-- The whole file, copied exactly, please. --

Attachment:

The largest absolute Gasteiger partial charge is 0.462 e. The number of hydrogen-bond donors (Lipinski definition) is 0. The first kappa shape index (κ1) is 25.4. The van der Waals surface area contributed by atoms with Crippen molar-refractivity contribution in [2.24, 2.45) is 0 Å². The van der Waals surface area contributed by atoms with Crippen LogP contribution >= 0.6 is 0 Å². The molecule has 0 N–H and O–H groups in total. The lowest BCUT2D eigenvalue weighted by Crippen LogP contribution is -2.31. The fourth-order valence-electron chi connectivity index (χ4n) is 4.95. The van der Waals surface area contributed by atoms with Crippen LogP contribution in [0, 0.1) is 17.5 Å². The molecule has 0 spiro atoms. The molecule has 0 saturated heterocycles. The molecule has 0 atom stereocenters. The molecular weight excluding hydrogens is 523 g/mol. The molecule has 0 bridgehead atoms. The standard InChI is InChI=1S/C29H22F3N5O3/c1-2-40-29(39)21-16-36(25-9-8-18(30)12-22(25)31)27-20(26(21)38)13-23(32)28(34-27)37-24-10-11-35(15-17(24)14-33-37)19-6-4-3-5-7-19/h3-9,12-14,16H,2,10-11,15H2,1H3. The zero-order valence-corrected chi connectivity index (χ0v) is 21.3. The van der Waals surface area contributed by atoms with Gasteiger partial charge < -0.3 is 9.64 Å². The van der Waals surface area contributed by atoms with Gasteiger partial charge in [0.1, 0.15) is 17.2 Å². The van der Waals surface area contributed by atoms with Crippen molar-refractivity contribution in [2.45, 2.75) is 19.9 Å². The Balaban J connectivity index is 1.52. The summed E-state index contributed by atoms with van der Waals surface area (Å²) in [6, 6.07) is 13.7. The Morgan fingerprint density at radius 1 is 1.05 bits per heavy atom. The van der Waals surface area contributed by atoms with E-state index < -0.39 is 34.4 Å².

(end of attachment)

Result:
The largest absolute Gasteiger partial charge is 0.462 e. The number of hydrogen-bond donors (Lipinski definition) is 0. The first kappa shape index (κ1) is 25.4. The van der Waals surface area contributed by atoms with Crippen molar-refractivity contribution in [2.24, 2.45) is 0 Å². The van der Waals surface area contributed by atoms with Crippen LogP contribution >= 0.6 is 0 Å². The molecule has 0 N–H and O–H groups in total. The lowest BCUT2D eigenvalue weighted by Crippen LogP contribution is -2.31. The fourth-order valence-electron chi connectivity index (χ4n) is 4.95. The van der Waals surface area contributed by atoms with Crippen LogP contribution in [0, 0.1) is 17.5 Å². The molecule has 0 spiro atoms. The molecule has 0 saturated heterocycles. The molecule has 0 atom stereocenters. The molecular weight excluding hydrogens is 523 g/mol. The molecule has 0 bridgehead atoms. The standard InChI is InChI=1S/C29H22F3N5O3/c1-2-40-29(39)21-16-36(25-9-8-18(30)12-22(25)31)27-20(26(21)38)13-23(32)28(34-27)37-24-10-11-35(15-17(24)14-33-37)19-6-4-3-5-7-19/h3-9,12-14,16H,2,10-11,15H2,1H3. The zero-order valence-corrected chi connectivity index (χ0v) is 21.3. The van der Waals surface area contributed by atoms with Gasteiger partial charge < -0.3 is 9.64 Å². The van der Waals surface area contributed by atoms with Gasteiger partial charge in [0.1, 0.15) is 17.2 Å². The van der Waals surface area contributed by atoms with Crippen molar-refractivity contribution in [2.45, 2.75) is 19.9 Å². The Balaban J connectivity index is 1.52. The summed E-state index contributed by atoms with van der Waals surface area (Å²) in [6, 6.07) is 13.7. The Morgan fingerprint density at radius 1 is 1.05 bits per heavy atom. The van der Waals surface area contributed by atoms with E-state index < -0.39 is 34.4 Å².